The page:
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Visions of War: Picturing Warfare from the Stone Age to the Cyber Age Hardcover – November 29, 1999


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Editorial Reviews

Amazon.com Review

David D. Perlmutter delivers an idiosyncratic and highly original history of warfare by focusing on its images, starting with cave art nearly 20,000 years old and concluding with today's computer games. In between, he brings aesthetic and photojournalistic sensibilities to a series of studies on how artists and cultures (mainly Western) have depicted captains, comrades, enemies, and the terror of war. Readers will find famous pictures on these pages, such as the six American soldiers raising the flag on Iwo Jima's Mount Suribachi in the Second World War. ("The original group of six could have been cast by Warner Brothers," Perlmutter writes. "Their ethnic background included Anglo-Saxon, Pima Indian, Czechoslovak, and French. Their diversity became one of the selling points of the image and its ideal--they were America, or rather how America wanted to see itself in olive drab in wartime.") Perlmutter shows how some well-known images, such as the crumbling mosaic portraying Alexander the Great and Darius II in close combat, are works of fiction. Alexander and Darius "probably never came within shouting distance," yet this famous picture, in its way, reveals larger truths about combat. And he wonders how the antiseptic, high-tech images of "living room wars" such as the Persian Gulf War will alter warfare in the future: "Could training in virtual war simulations, no matter how realistic in the other elements of war--including noise, jolting movement, and variations in temperature--fail to teach nascent warriors to fear death?" Visions of War lacks a single thesis, but it more than compensates through dozens of fascinating discussions of individual war imagery and what they reveal about human nature and civilization. --John J. Miller

Review

"There have been countless books on revolutions in warfare. David Perlmutter has written an extraordinarily important book on what is permanent in warfare and on the relationship between the permanent and the transitory. By looking at war through the prism of images that humans have created to prepresent warfare, Perlmutter has plumbed the relationship between the experience of war, imagining war, and the evolution of warfare. He has gone beyond ordinary books about warfare to consider the relationship between war and the human condition. Visions of War is more than a contribution to the study of warfare. It is an important contribution of the study of war as a dimension of human exsistence." --George Friedman, Chairman of Stratfo and author of The Future of War
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Product Details

  • Hardcover: 288 pages
  • Publisher: St. Martin's Press; 1st edition (November 29, 1999)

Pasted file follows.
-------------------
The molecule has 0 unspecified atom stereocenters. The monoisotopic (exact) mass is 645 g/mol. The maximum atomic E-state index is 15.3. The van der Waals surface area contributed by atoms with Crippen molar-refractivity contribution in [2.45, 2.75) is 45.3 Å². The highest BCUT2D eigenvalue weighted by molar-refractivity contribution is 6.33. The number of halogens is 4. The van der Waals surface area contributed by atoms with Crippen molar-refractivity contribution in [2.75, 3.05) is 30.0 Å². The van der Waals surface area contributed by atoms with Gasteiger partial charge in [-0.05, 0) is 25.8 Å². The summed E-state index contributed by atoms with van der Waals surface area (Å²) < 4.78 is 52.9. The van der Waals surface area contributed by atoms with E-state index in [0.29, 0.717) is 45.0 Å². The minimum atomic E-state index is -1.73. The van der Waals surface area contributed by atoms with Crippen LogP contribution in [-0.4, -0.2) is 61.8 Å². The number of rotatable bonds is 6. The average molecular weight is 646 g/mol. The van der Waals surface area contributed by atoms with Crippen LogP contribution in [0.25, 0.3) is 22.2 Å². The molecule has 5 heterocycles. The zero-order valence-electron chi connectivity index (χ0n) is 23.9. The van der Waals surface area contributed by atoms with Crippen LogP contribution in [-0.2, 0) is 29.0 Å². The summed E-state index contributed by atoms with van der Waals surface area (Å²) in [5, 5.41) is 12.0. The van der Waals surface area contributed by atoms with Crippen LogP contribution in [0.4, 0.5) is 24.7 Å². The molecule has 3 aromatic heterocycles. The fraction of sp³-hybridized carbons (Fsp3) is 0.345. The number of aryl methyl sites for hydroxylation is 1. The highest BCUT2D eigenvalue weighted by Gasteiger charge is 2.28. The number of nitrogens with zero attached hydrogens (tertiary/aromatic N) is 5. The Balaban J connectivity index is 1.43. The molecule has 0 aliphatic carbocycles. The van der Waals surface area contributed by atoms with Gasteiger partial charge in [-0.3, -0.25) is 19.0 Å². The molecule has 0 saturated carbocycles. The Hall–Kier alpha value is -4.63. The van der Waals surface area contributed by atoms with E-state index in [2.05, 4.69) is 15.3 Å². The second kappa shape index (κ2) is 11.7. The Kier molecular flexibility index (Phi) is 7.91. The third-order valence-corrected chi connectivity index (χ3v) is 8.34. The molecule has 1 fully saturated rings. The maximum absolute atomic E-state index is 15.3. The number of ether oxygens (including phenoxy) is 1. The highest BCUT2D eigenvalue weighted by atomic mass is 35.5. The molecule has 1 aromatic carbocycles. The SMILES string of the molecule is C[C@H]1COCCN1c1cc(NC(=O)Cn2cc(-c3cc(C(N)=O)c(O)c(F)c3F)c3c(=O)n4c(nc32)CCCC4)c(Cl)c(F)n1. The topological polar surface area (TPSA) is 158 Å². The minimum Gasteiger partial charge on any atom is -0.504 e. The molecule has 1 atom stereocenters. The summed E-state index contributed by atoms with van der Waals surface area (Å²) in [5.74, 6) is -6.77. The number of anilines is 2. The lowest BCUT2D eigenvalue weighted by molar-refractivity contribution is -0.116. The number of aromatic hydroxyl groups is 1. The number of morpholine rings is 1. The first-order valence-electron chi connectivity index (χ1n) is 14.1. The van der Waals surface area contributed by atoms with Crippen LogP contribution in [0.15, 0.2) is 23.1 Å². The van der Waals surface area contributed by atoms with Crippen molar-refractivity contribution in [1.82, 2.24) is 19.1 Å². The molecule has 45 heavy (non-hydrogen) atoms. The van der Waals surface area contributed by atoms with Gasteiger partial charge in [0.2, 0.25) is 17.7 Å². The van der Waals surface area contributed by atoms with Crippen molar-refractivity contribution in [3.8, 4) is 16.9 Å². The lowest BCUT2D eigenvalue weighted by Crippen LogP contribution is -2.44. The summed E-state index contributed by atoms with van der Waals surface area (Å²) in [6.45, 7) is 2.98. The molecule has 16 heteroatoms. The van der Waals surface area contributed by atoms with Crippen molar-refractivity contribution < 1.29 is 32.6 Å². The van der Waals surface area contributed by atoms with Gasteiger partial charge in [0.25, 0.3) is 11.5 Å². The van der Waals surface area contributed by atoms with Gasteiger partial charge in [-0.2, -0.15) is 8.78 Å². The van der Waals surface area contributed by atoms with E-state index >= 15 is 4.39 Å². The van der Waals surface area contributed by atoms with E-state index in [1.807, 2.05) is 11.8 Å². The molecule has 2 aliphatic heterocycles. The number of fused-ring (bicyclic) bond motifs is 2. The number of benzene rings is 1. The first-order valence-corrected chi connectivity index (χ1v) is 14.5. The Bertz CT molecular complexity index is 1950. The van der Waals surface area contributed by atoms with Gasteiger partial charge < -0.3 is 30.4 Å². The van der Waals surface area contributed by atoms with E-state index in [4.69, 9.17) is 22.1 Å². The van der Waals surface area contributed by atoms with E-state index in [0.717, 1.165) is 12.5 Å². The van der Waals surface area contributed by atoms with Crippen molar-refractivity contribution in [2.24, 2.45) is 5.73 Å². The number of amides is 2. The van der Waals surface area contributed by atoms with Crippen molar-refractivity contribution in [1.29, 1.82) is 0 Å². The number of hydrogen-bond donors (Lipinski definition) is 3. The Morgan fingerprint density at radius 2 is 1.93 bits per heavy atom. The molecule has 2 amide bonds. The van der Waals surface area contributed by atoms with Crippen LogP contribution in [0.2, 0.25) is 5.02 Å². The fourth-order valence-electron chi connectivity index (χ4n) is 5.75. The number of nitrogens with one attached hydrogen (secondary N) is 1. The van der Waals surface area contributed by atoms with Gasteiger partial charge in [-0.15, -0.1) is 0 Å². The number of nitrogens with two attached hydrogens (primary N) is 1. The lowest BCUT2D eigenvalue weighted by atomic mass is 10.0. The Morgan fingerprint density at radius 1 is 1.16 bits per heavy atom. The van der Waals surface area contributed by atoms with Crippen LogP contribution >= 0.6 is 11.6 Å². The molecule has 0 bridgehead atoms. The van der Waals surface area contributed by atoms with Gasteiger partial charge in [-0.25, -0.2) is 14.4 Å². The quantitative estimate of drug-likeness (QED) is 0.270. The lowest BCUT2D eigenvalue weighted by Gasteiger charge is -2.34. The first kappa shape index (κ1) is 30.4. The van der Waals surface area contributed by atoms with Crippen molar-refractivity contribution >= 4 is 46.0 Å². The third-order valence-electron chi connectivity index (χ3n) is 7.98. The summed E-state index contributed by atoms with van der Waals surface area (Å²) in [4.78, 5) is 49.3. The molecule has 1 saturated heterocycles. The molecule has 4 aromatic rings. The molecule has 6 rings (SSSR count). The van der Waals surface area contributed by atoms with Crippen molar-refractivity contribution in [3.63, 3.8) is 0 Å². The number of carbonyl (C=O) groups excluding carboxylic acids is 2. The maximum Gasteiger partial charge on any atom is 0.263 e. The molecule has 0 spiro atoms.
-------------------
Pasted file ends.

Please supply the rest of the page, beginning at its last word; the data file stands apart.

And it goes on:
• Language: English
  • ISBN-10: 0312200455
  • ISBN-13: 978-0312200459
  • Product Dimensions: 6.2 x 1 x 9.6 inches
  • Shipping Weight: 1.3 pounds
  • Amazon Best Sellers Rank: #3,536,161 in Books (See Top 100 in Books)

More About the Author

DAVID D. PERLMUTTER is a professor at the William Allen White School of Journalism & Mass Communications, University of Kansas. He received his BA and MA from the University of Pennsylvania and his Ph.D. from the University of Minnesota. He has served as a Board member of the American Association of Political Consultants and now sits on the National Law Enforcement Museum Advisory Committee for its Media Exhibit. A documentary photographer, he is the author or editor of seven books on political communication and persuasion: Photojournalism and Foreign Policy: Framing Icons of Outrage in International Crises (Praeger, 1998); Visions of War: Picturing Warfare from the Stone Age to the Cyberage (St. Martin's, 1999); (ed.) The Manship Guide to Political Communication (LSU Press, 1999); Policing the Media: Street Cops and Public Perceptions of Law Enforcement (Sage, 2000); Picturing China in the American Press: The Visual Portrayal of Sino-American Relations in Time Magazine, 1949-1973 (Rowman & Littlefield, 2007); (ed., with John Hamilton) From Pigeons to News Portals: Foreign Reporting and the Challenge of New Technology (LSU Press, 2007), and Blogwars: The New Political Battleground (Oxford, 2008). He has also written several dozen research articles for academic journals as well as over 150 essays for U.S. and international newspapers and magazines. He writes a regular column, "P&T Confidential," for the Chronicle of Higher Education. He has been interviewed by most major news networks and newspapers, from the New York Times to CNN and ABC and most recently, The Daily Show. He is editor of the blog of the Robert J. Dole Institute of Politics at the University of Kansas (http://www.doleinstituteblog.org/) and has a personal blog about blogging (http://policybyblog.squarespace.com/)

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